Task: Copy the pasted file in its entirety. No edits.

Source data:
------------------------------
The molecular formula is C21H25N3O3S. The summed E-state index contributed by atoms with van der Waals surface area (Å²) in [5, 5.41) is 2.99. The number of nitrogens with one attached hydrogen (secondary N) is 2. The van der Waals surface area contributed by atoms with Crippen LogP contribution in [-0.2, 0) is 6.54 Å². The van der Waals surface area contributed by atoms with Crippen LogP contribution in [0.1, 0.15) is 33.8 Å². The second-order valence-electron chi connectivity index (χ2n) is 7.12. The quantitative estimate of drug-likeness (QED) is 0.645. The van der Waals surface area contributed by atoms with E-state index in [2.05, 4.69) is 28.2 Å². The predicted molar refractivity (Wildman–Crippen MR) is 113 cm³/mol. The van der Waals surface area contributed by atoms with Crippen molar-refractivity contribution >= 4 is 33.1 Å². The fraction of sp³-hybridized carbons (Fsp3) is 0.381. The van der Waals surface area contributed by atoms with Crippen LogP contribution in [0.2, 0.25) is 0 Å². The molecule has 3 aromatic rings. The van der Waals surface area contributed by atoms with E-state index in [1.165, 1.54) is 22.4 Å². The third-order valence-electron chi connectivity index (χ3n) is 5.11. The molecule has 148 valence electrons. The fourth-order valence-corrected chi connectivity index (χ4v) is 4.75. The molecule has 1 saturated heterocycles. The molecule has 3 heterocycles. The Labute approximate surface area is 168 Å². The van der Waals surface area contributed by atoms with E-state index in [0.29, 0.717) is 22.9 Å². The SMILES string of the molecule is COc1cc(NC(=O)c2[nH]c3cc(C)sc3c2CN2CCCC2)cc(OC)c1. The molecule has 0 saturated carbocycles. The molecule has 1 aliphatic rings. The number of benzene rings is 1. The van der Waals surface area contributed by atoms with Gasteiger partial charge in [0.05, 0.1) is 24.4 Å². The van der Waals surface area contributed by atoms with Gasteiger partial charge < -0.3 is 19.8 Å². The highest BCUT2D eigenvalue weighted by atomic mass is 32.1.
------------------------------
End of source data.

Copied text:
The molecular formula is C21H25N3O3S. The summed E-state index contributed by atoms with van der Waals surface area (Å²) in [5, 5.41) is 2.99. The number of nitrogens with one attached hydrogen (secondary N) is 2. The van der Waals surface area contributed by atoms with Crippen LogP contribution in [-0.2, 0) is 6.54 Å². The van der Waals surface area contributed by atoms with Crippen LogP contribution in [0.1, 0.15) is 33.8 Å². The second-order valence-electron chi connectivity index (χ2n) is 7.12. The quantitative estimate of drug-likeness (QED) is 0.645. The van der Waals surface area contributed by atoms with E-state index in [2.05, 4.69) is 28.2 Å². The predicted molar refractivity (Wildman–Crippen MR) is 113 cm³/mol. The van der Waals surface area contributed by atoms with Crippen molar-refractivity contribution >= 4 is 33.1 Å². The fraction of sp³-hybridized carbons (Fsp3) is 0.381. The van der Waals surface area contributed by atoms with Crippen LogP contribution in [0.2, 0.25) is 0 Å². The molecule has 3 aromatic rings. The van der Waals surface area contributed by atoms with E-state index in [1.165, 1.54) is 22.4 Å². The third-order valence-electron chi connectivity index (χ3n) is 5.11. The molecule has 148 valence electrons. The fourth-order valence-corrected chi connectivity index (χ4v) is 4.75. The molecule has 1 saturated heterocycles. The molecule has 3 heterocycles. The Labute approximate surface area is 168 Å². The van der Waals surface area contributed by atoms with E-state index in [0.29, 0.717) is 22.9 Å². The SMILES string of the molecule is COc1cc(NC(=O)c2[nH]c3cc(C)sc3c2CN2CCCC2)cc(OC)c1. The molecule has 0 saturated carbocycles. The molecule has 1 aliphatic rings. The number of benzene rings is 1. The van der Waals surface area contributed by atoms with Gasteiger partial charge in [0.05, 0.1) is 24.4 Å². The van der Waals surface area contributed by atoms with Gasteiger partial charge < -0.3 is 19.8 Å². The highest BCUT2D eigenvalue weighted by atomic mass is 32.1.